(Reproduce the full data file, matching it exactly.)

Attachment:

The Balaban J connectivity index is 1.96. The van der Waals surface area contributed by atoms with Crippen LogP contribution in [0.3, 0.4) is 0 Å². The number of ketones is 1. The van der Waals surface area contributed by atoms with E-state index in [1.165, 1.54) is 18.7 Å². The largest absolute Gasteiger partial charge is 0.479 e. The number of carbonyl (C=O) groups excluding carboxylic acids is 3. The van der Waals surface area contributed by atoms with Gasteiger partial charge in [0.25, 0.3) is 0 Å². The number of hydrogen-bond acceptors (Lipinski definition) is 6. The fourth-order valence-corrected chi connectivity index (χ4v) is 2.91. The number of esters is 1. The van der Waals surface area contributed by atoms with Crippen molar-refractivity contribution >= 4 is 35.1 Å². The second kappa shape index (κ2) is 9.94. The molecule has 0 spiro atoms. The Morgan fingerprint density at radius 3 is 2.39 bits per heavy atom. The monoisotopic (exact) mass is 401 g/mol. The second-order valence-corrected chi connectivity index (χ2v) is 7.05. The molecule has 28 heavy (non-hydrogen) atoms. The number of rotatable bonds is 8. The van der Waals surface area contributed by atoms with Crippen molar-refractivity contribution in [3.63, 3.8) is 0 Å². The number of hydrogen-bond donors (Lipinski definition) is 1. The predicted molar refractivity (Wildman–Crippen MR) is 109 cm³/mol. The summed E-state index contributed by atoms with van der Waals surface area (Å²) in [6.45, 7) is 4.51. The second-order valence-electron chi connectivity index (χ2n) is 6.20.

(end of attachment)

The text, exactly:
The Balaban J connectivity index is 1.96. The van der Waals surface area contributed by atoms with Crippen LogP contribution in [0.3, 0.4) is 0 Å². The number of ketones is 1. The van der Waals surface area contributed by atoms with E-state index in [1.165, 1.54) is 18.7 Å². The largest absolute Gasteiger partial charge is 0.479 e. The number of carbonyl (C=O) groups excluding carboxylic acids is 3. The van der Waals surface area contributed by atoms with Gasteiger partial charge in [0.25, 0.3) is 0 Å². The number of hydrogen-bond acceptors (Lipinski definition) is 6. The fourth-order valence-corrected chi connectivity index (χ4v) is 2.91. The number of esters is 1. The van der Waals surface area contributed by atoms with Crippen molar-refractivity contribution >= 4 is 35.1 Å². The second kappa shape index (κ2) is 9.94. The molecule has 0 spiro atoms. The Morgan fingerprint density at radius 3 is 2.39 bits per heavy atom. The monoisotopic (exact) mass is 401 g/mol. The second-order valence-corrected chi connectivity index (χ2v) is 7.05. The molecule has 28 heavy (non-hydrogen) atoms. The number of rotatable bonds is 8. The van der Waals surface area contributed by atoms with Crippen molar-refractivity contribution in [3.63, 3.8) is 0 Å². The number of hydrogen-bond donors (Lipinski definition) is 1. The predicted molar refractivity (Wildman–Crippen MR) is 109 cm³/mol. The summed E-state index contributed by atoms with van der Waals surface area (Å²) in [6.45, 7) is 4.51. The second-order valence-electron chi connectivity index (χ2n) is 6.20.